Why do I need ADA products for my home?
More and more Americans are staying in their homes longer, making universal design a necessary update to kitchens and bathrooms for independent living. Following ADA guidelines for wheelchair users and individuals with limited mobility can provide your loved ones with the confidence they need to continue living independently while enjoying their homes. Choosing ADA compliant products for your kitchen and bathroom adds extra comfort and typically feature ergonomic design to be easy on your body.
Design Tips for ADA Compliant Bathrooms
Designing your bathroom according to ADA guidelines can add value to your house. To create an accessible space, make sure the door width is at least 32”. Floor space is essential for wheelchair users; a 30” x 48” of clear floor space allows for ample room for wheelchair mobility. Choosing a toilet with a 16-1/2” rim height allows for easier and more comfortable use. Sinks should be no more than 34” in height and allow ample room below for a wheelchair to fit. Selecting a faucet with lever handles make the faucet easier to operate for limited grip strength.
With American Standard’s luxurious walk-in tubs, roomy seated showers, stylish easy-to-use faucets and Right Height™ toilets, you can create a beautiful bathroom that safely and comfortably supports independently remaining at home.
ADA Compliant Bathroom Products
Design Tips for ADA Compliant Kitchens
Adding ADA Compliant kitchen faucets and sinks is an easy way to update your home, and make it accessible for all residents, regardless of any age or ability. American Standard offers a range of ADA Compliant Kitchen Sink and Kitchen Faucets to make living at home more convenient for your needs. Here are some tips on designing a compliant kitchen.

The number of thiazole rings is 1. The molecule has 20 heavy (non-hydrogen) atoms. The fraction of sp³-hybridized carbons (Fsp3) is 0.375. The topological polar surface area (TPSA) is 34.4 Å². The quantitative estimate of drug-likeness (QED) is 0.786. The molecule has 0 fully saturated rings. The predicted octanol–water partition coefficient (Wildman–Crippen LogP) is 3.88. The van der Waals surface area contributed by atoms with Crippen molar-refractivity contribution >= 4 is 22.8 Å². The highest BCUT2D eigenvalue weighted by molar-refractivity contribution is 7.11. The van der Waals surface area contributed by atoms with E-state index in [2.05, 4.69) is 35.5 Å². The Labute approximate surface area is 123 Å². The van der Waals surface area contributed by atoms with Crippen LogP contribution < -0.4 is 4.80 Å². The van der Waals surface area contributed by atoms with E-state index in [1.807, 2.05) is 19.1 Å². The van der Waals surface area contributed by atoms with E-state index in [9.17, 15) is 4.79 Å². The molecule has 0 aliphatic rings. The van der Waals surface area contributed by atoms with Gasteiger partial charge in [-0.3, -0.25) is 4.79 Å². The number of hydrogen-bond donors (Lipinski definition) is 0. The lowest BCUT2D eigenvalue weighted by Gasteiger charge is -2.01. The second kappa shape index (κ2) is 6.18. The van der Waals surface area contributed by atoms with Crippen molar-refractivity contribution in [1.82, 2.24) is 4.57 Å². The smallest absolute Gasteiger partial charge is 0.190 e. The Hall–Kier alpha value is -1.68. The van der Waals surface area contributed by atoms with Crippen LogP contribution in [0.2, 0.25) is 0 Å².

Faucets should be ergonomic and designed with a single, easy to grip control so that operation is simple and effortless. Faucets should only require the use of one hand to turn on and off. Hands-free faucet technology, such as Selectronic, is a great option to use in an ADA Kitchen.
Sinks designed to be wheelchair accessible are usually shallow and range from 5 inches to 6.5 inches deep. This allows user to to reach all the way to the bottom of the sink, and still provide enough clearance under the sink for a wheelchair or other walking aid. To better accommodate wheelchair users, make sure the countertop or work surface is between 29 – 36 inches high.
A walk through kitchen should be 40 inches wide to allow for a wheel chair to fit, while an enclosed, pass through kitchen should have 60 inches of open space to allow for a wheelchair to be able to turn around.
ADA Compliant Kitchen Products